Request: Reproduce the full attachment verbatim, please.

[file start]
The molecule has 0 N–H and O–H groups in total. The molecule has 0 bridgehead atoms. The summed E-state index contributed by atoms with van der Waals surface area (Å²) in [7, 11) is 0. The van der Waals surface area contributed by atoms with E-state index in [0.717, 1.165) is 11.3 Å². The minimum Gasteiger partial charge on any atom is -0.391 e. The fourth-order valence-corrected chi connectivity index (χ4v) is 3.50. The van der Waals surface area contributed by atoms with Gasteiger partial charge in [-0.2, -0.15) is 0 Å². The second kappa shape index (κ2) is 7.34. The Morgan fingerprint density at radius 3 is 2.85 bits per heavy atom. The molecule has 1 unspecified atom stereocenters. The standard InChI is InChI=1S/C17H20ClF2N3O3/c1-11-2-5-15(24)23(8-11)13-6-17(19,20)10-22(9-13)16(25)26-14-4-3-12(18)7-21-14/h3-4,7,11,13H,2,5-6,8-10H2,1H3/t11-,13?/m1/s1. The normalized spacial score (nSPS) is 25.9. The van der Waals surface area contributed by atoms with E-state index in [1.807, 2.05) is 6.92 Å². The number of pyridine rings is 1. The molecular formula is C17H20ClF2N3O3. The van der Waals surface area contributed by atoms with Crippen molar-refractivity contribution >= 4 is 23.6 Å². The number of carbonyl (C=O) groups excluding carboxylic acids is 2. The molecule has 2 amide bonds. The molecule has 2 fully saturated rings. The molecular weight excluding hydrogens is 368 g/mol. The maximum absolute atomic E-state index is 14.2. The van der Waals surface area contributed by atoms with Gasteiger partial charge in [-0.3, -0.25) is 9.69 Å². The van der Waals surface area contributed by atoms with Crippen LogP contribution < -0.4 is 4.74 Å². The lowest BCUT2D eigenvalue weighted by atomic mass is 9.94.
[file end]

The molecule has 0 N–H and O–H groups in total. The molecule has 0 bridgehead atoms. The summed E-state index contributed by atoms with van der Waals surface area (Å²) in [7, 11) is 0. The van der Waals surface area contributed by atoms with E-state index in [0.717, 1.165) is 11.3 Å². The minimum Gasteiger partial charge on any atom is -0.391 e. The fourth-order valence-corrected chi connectivity index (χ4v) is 3.50. The van der Waals surface area contributed by atoms with Gasteiger partial charge in [-0.2, -0.15) is 0 Å². The second kappa shape index (κ2) is 7.34. The Morgan fingerprint density at radius 3 is 2.85 bits per heavy atom. The molecule has 1 unspecified atom stereocenters. The standard InChI is InChI=1S/C17H20ClF2N3O3/c1-11-2-5-15(24)23(8-11)13-6-17(19,20)10-22(9-13)16(25)26-14-4-3-12(18)7-21-14/h3-4,7,11,13H,2,5-6,8-10H2,1H3/t11-,13?/m1/s1. The normalized spacial score (nSPS) is 25.9. The van der Waals surface area contributed by atoms with E-state index in [1.807, 2.05) is 6.92 Å². The number of pyridine rings is 1. The molecular formula is C17H20ClF2N3O3. The van der Waals surface area contributed by atoms with Crippen molar-refractivity contribution >= 4 is 23.6 Å². The number of carbonyl (C=O) groups excluding carboxylic acids is 2. The molecule has 2 amide bonds. The molecule has 2 fully saturated rings. The molecular weight excluding hydrogens is 368 g/mol. The maximum absolute atomic E-state index is 14.2. The van der Waals surface area contributed by atoms with Gasteiger partial charge in [-0.3, -0.25) is 9.69 Å². The van der Waals surface area contributed by atoms with Crippen LogP contribution < -0.4 is 4.74 Å². The lowest BCUT2D eigenvalue weighted by atomic mass is 9.94.